Young person denies or minimises concerns: older young people may not see why you would be worried. However, people at the lower end of the age group should at least understand why you might be concerned. You need to make a professional judgement as to whether, if the young person dismisses your concerns, this is valid, is an attempt to conceal sexual abuse, or indicates they're being abused but aren't themselves conscious of it.

Child on Child Protection Register/Statutory Measures: if you are directly involved with the young person you are likely to know if he or she is subject to registration or statutory measures.  If you think it might be an issue, ask the young person. If you still have concerns you should consult with your organisation's Designated Person for Child Protection.

Misuse of substances: young people do sometimes experiment with drink and drugs and they may have sex after drinking or taking drugs. This may be incidental or could be part of a pattern of abuse, particularly where the sexual partner has provided substances with a view to overcoming resistance to sex or where the sexual partner has taken advantage of a young person under the influence of substances. This is a crime if the intention of providing gifts of alcohol/drugs was in exchange for sex.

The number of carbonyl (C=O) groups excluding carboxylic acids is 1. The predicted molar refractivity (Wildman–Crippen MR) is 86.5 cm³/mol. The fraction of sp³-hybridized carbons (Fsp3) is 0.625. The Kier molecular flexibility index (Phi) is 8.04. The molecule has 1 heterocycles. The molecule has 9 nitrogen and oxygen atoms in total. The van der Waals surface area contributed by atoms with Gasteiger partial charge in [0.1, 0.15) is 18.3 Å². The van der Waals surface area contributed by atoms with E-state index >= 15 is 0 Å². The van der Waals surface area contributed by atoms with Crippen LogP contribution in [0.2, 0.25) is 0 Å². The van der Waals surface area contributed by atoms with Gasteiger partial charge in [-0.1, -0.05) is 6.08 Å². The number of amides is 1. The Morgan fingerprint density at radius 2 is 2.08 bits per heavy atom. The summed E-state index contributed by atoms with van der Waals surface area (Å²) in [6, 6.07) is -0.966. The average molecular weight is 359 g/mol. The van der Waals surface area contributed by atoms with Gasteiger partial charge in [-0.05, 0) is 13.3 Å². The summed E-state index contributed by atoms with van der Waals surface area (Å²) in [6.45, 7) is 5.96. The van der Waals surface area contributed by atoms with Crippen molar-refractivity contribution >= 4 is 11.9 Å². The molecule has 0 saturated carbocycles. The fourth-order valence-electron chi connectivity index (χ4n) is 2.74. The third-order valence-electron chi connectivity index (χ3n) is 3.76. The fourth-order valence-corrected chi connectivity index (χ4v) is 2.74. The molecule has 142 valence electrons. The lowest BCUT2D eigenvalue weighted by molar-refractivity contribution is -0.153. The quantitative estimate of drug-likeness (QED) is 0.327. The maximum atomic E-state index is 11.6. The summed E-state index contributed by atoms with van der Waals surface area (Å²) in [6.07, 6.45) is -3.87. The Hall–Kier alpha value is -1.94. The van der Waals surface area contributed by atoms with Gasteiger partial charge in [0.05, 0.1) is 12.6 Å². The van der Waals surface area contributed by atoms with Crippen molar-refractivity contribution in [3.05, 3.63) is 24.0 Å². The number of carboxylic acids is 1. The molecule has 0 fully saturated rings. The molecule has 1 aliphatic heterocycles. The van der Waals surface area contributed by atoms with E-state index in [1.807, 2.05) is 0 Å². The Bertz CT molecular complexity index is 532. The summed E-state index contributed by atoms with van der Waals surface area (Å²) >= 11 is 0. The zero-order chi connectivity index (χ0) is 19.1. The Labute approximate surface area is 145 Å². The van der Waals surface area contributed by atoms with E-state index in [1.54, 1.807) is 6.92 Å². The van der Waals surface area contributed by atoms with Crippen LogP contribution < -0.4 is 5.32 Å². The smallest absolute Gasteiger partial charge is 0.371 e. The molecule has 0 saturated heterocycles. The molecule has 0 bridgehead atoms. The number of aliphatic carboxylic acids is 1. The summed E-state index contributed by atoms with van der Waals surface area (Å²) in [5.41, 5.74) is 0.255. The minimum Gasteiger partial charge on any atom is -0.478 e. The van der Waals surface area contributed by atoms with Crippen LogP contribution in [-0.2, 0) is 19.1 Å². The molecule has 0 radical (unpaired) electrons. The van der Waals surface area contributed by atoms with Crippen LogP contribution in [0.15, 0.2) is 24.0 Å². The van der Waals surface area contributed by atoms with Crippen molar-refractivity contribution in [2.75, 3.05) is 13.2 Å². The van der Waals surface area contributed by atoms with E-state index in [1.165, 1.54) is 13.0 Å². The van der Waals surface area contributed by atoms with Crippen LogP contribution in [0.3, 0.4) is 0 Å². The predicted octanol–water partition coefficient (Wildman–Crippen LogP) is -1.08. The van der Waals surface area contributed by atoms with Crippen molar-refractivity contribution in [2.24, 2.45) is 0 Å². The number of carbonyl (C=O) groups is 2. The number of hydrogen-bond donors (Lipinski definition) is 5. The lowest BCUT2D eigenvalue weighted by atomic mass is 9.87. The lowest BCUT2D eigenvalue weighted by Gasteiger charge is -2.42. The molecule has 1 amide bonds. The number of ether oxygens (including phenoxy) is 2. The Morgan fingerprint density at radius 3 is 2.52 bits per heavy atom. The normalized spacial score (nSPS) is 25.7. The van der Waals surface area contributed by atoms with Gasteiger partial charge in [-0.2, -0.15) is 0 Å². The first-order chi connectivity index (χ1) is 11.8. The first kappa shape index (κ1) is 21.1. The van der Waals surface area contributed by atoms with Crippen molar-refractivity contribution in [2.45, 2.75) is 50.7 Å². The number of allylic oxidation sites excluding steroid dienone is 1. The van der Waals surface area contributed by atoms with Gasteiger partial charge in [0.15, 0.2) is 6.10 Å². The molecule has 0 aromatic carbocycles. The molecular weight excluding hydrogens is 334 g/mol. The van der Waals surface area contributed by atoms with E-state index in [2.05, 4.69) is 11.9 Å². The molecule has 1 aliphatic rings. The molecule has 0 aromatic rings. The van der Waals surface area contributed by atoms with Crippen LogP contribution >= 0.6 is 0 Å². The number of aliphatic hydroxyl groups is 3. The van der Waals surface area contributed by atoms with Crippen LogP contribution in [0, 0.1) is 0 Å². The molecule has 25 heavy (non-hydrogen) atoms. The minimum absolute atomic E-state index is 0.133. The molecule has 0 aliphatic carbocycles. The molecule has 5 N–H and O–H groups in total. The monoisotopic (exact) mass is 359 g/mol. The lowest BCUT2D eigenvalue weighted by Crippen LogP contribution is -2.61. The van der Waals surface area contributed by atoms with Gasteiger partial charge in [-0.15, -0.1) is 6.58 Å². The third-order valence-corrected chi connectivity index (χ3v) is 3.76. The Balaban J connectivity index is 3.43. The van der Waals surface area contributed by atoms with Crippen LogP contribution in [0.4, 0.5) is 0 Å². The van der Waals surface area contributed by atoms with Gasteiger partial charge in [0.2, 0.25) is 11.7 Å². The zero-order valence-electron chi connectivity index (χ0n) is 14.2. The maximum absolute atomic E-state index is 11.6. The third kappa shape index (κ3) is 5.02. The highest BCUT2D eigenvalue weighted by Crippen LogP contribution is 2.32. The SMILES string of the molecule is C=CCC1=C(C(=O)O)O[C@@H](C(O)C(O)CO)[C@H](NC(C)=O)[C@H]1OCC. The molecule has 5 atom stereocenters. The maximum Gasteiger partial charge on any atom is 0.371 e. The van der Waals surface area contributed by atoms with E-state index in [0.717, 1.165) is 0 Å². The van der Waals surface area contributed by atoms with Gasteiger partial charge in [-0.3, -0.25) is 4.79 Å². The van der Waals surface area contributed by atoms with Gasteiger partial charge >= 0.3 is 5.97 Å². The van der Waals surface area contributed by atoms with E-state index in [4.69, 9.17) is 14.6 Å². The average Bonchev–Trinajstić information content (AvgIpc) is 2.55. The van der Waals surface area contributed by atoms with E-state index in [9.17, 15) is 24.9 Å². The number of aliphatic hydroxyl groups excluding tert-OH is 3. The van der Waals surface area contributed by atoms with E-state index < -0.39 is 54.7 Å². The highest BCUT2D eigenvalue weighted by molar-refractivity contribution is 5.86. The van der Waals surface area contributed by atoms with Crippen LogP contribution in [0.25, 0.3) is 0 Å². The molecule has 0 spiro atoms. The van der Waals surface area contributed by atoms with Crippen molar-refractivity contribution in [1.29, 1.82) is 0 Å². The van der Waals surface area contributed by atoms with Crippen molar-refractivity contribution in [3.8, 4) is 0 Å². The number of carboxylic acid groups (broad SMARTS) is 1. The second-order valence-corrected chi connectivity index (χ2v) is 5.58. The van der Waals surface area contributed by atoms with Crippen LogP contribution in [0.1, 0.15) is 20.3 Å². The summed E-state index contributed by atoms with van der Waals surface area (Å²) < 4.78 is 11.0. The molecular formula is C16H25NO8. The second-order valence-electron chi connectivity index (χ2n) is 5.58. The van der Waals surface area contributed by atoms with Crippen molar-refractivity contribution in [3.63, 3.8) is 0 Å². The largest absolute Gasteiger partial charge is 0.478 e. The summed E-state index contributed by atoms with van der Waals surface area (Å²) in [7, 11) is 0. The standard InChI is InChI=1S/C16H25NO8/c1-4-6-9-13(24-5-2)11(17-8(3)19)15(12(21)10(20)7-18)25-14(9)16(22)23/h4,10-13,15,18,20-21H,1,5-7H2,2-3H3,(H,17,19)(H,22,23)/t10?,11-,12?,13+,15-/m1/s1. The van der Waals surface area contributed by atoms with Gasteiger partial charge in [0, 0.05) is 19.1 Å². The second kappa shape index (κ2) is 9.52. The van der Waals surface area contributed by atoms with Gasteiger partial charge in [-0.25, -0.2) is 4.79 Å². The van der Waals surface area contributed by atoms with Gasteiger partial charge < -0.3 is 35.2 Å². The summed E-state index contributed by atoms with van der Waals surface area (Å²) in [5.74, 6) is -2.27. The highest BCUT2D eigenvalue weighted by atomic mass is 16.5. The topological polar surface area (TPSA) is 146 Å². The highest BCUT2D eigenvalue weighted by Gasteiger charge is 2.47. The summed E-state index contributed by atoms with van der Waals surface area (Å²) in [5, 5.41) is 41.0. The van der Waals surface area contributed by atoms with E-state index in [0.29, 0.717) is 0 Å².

Coercion/bribery/grooming: This might include bribery, threats, aggression and/or coercion, for example isolating the young person from his or her peer group. Grooming could include attempts to gain the trust and friendship of the young person by indulging or coercing him or her with gifts, treats or money, by befriending his or her family, or by developing a relationship with him or her via the internet. However, many of these can also be part of normal romantic relationships. You need to listen to the young person and use your professional judgement to determine whether the situation they are describing departs from the normal spectrum of behaviour within relationships.